Bluegrass Banjo from All Sides - Information on the book, and more
Bonus exercise, June 2013: Coloring your way to better breaks
Abstract: You can make your banjo breaks more interesting by thinking about the melody.
The more you play bluegrass banjo, the more you realize that there's lots more to leads than just pushing out notes. A banjo break is an opportunity to showcase a melody, whether it's the melody the singer is singing or something you just made up on the spot. But banjo rolls, by themselves, aren't designed to showcase anything. Regardless of what the melody is, you'll most likely be playing a string of notes that contains much more filler than melody. Your challenge is to help your listeners hear your melody through all the noise of those extra notes. Along the way, you'll see how banjo rolls make your melody interesting in a way that few other instruments can.
This lesson is designed to demonstrate how melody turns into a banjo break, and the break returns the melody to you in unexpected ways. We'll start in the middle, by finding the melody in a complete banjo break, and then use that knowledge to make any break sound more interesting and understandable.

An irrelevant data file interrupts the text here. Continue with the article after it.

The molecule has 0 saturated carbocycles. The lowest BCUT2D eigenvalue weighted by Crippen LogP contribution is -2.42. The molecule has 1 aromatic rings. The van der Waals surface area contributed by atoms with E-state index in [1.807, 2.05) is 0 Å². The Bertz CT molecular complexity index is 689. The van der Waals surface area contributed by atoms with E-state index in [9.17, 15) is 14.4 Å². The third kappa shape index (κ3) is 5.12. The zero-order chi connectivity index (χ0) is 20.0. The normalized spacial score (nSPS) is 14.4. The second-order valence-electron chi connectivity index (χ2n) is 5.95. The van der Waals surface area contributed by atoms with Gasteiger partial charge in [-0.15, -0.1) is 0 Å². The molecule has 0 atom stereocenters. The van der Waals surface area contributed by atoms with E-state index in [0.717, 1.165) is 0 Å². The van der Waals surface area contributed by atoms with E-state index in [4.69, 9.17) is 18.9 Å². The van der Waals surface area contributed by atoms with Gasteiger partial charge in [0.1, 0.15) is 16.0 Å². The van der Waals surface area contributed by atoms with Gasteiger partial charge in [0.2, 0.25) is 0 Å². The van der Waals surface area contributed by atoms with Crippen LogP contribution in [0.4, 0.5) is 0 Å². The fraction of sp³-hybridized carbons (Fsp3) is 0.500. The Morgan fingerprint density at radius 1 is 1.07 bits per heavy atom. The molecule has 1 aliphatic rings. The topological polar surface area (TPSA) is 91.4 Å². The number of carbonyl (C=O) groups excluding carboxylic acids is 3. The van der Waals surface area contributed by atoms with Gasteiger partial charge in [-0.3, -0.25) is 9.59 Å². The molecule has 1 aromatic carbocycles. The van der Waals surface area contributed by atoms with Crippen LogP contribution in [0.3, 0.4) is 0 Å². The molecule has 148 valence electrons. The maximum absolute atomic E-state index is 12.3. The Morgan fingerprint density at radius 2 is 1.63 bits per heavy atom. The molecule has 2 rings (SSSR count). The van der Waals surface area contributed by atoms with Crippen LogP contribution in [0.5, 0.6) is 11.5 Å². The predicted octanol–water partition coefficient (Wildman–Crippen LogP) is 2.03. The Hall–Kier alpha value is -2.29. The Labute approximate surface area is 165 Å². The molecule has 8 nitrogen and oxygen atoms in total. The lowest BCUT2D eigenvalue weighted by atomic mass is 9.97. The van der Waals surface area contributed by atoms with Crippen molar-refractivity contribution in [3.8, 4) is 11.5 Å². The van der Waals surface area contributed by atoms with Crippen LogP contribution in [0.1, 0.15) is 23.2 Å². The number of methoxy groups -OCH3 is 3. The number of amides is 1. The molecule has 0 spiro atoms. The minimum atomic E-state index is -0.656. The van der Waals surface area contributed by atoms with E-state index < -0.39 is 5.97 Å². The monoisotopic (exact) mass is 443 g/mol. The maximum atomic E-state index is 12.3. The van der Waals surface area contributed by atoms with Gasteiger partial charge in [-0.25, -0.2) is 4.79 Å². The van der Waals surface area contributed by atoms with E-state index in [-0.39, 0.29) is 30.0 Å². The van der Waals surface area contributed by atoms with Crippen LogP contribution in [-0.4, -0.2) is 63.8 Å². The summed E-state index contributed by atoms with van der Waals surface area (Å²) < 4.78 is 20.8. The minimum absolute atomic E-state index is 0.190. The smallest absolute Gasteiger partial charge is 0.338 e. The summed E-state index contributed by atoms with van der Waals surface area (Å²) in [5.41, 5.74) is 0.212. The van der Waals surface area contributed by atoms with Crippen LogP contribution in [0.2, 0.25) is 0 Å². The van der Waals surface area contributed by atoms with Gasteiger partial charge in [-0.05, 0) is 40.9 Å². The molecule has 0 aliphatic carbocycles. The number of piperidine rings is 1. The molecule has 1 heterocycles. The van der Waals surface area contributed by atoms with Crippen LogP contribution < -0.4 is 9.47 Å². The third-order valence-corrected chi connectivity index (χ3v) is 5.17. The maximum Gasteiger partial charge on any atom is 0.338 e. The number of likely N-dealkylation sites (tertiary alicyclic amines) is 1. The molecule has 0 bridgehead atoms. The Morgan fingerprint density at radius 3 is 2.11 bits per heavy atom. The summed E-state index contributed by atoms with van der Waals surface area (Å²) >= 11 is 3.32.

Let's start with a yellow highlighter and the basic break of Pig in a Pen on page 20. I suggest you copy the page and write on the copy, at least until you've done this a few times. Also, you'll need to make one correction: the fifth note in measure 3, which is tabbed as an open third string, should be an open fourth string instead.
Hidden in the one hundred twenty-one notes on this page (yes, I counted them) are the forty-six notes (OK, that one's an educated guess) that you'd recognize as the melody of Pig in a Pen. You should already see the problem - fewer than half the notes you play are actually melody. The rest are just there to provide chord harmony and keep the melody notes from bouncing off each other.
So we're going to find the melody notes in this rendition of Pig in a Pen. Every time we see a melody note we can attach to a word or syllable of the lyrics, we'll highlight it.
To start, we should know how to play the melody by itself. It goes like this.
The first phrase - "I've got a pig, home in the pen" - looks like this
The notes for "I've got a" are
all the same,
played on the open third string.
"in" is by itself, back on the open third.
"the" is the fourth string, second fret.
"pen" is the open fourth.